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[120] 23 taken from the Congress and carried off by the gunboat Beaufort.

Gen. McClellan left Washington on the 1st of April, arriving next day at Fortress Monroe. Of his army, 58,000 men and 100 guns were there before him, and nearly as many more on the way. Gen. Wool's force, holding the Fortress, is not included in these numbers.

Gen. J. B. Magruder, at Yorktown, watched this ominous gathering in his front at the head of a Rebel force officially reported by limn at 11,000 in all: 6,000 being required to garrison Gloucester Point, Yorktown, and Mulberry Island; leaving but 5,000 available for the defense of a line of 13 miles. Gen. McClellan says his information placed Magruder's command at 15,000 to 20,000 men, aside from Gen. Huger's force at Norfolk, estimated by him at 20,000. Feeling the importance of dealing decisively with Magruder before he could be reenforced by Johnston, MeClellan ordered an advance on the morning of the 4th; and, before evening of the next day, Gen. Heintzelman, in front of Yorktown, and Gen. Keyes, before Winn's Mill,1 on the Warwick, were brought to a halt by the fire of Rebel batteries.2 Gen. McClellan had been misled with regard to the topography of the country as well as the number of his foes. On his map, the Warwick was traced as heading in or very near Skiff's creek, directly up the Peninsula from its mouth, some six or eight miles west of Yorktown; whereas it actually heads within a mile of that post, running diagonally and crookedly nearly across the Peninsula, while it was in good part navigable by Rebel gunboats. His false information regarding it was furnished, lie states, by Gen. Wool's topographical engineers; though there must have been a hundred negroes about the. Fortress, each of whom could and gladly would have corrected it. Our ships of war — what the Merrimac had left of them — were intently watching for

1 Called by Gen. McClellan, Lee's Mill.

2 Pollard says:

General Magruder, the hero of Bethel, and a commander who was capable of much greater achievements, was left to confront the growing forces on the Peninsula, which daily menaced him, with an army of 7 500 men, while the great bulk of the Confederate forces were still in motion in the neighborhood of the Rappahannock and the Rapidan, and he had no assurance of reinforcements. The force of the enemy was ten times his own; they had commenced a daily cannonading upon his lines; and a council of general officers was convened, to consult whether the little army of 7,500 men should maintain its position in the face of tenfold odds, or retire before the enemy. The opinion of the council was unanimous for the latter alternative. with the exception of one officer, who declared that every man should die in the intrenchments before the little army should fall back. ‘ By G--, it shall be so!’ was the sudden exclamation of Gen. Magruder, in sympathy with the gallant suggestion. The resolution demonstrated a remarkable heroism and spirit. Our little force was adroitly extended over a distance of several miles, reaching from Mulberry Island to Gloucester Point, a regiment being posted here and there, in every gap plainly open to observation, and on other portions of the line the men being posted at long intervals, to give the appearance of numbers to the enemy. Had the weakness of Gen. Magruder at this time been known to the enemy., he might have suffered the consequences of his devoted and self-sacrificing courage; but, as it was, he held his lines on the Peninsula until they were reinforced by the most considerable portion of Gen. Johnston's forces, and made the situation of a contest upon which the attention of the public was unanimously fixed as the most decisive of the war.”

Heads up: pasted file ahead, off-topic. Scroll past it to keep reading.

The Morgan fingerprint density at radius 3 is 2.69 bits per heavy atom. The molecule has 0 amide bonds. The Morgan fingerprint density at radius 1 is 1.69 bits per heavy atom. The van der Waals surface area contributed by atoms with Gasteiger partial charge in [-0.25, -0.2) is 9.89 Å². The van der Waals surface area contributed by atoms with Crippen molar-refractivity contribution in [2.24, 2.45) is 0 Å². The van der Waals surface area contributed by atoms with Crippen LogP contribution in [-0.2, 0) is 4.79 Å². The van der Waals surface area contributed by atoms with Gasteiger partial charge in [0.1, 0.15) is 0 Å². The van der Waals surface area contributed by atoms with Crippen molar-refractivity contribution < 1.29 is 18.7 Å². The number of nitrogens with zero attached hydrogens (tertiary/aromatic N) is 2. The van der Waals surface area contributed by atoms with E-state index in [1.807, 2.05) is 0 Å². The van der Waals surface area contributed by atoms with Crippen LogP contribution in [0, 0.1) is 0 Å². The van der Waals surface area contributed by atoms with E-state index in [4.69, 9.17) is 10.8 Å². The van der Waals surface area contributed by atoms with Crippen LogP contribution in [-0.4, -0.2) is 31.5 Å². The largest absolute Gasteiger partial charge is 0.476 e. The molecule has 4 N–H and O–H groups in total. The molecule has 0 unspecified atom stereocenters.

Col. Fremantle, of the British Coldstream Guards, in his “Three months in the Southern States,” says:

He [Magruder] told me the different dodges he resorted to to blind and deceive McClellan as to his strength; and he spoke of the intense relief and amusement with which lie at length saw that General, with his magnificent army, begin to break ground before miserable earthworks defended only by 8,000 men

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